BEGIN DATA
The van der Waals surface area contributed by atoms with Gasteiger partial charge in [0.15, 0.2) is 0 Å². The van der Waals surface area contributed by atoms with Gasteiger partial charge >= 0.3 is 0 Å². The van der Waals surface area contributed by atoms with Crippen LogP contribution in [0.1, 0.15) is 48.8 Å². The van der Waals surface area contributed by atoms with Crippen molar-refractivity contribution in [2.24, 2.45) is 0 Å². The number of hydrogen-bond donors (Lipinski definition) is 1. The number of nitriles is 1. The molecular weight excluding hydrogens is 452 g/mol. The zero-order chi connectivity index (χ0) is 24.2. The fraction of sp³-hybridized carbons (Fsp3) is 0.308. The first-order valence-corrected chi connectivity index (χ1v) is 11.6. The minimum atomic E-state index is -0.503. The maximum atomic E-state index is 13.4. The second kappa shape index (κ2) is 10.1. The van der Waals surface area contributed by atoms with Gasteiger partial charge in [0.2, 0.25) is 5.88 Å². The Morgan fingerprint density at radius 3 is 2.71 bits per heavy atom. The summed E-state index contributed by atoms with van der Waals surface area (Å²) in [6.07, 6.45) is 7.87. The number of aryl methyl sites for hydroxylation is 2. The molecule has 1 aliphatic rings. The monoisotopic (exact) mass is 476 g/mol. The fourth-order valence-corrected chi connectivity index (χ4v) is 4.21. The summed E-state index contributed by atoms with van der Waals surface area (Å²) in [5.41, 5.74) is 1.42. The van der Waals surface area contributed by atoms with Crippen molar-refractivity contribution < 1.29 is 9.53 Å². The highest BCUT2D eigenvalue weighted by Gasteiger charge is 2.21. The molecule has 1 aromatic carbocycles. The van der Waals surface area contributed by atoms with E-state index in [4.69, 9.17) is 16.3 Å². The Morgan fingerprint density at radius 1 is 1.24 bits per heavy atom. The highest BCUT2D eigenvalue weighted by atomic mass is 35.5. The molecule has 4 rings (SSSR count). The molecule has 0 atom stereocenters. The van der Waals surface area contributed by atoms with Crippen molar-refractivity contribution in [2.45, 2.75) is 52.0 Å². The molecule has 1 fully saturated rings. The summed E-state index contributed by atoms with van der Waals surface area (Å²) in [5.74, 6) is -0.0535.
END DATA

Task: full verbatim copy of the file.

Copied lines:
The van der Waals surface area contributed by atoms with Gasteiger partial charge in [0.15, 0.2) is 0 Å². The van der Waals surface area contributed by atoms with Gasteiger partial charge >= 0.3 is 0 Å². The van der Waals surface area contributed by atoms with Crippen LogP contribution in [0.1, 0.15) is 48.8 Å². The van der Waals surface area contributed by atoms with Crippen molar-refractivity contribution in [2.24, 2.45) is 0 Å². The number of hydrogen-bond donors (Lipinski definition) is 1. The number of nitriles is 1. The molecular weight excluding hydrogens is 452 g/mol. The zero-order chi connectivity index (χ0) is 24.2. The fraction of sp³-hybridized carbons (Fsp3) is 0.308. The first-order valence-corrected chi connectivity index (χ1v) is 11.6. The minimum atomic E-state index is -0.503. The maximum atomic E-state index is 13.4. The second kappa shape index (κ2) is 10.1. The van der Waals surface area contributed by atoms with Gasteiger partial charge in [0.2, 0.25) is 5.88 Å². The Morgan fingerprint density at radius 3 is 2.71 bits per heavy atom. The summed E-state index contributed by atoms with van der Waals surface area (Å²) in [6.07, 6.45) is 7.87. The number of aryl methyl sites for hydroxylation is 2. The molecule has 1 aliphatic rings. The monoisotopic (exact) mass is 476 g/mol. The fourth-order valence-corrected chi connectivity index (χ4v) is 4.21. The summed E-state index contributed by atoms with van der Waals surface area (Å²) in [5.41, 5.74) is 1.42. The van der Waals surface area contributed by atoms with Crippen molar-refractivity contribution < 1.29 is 9.53 Å². The highest BCUT2D eigenvalue weighted by Gasteiger charge is 2.21. The molecule has 1 aromatic carbocycles. The van der Waals surface area contributed by atoms with E-state index in [4.69, 9.17) is 16.3 Å². The Morgan fingerprint density at radius 1 is 1.24 bits per heavy atom. The highest BCUT2D eigenvalue weighted by atomic mass is 35.5. The molecule has 4 rings (SSSR count). The molecule has 0 atom stereocenters. The van der Waals surface area contributed by atoms with Crippen molar-refractivity contribution in [2.45, 2.75) is 52.0 Å². The molecule has 1 fully saturated rings. The summed E-state index contributed by atoms with van der Waals surface area (Å²) in [5.74, 6) is -0.0535.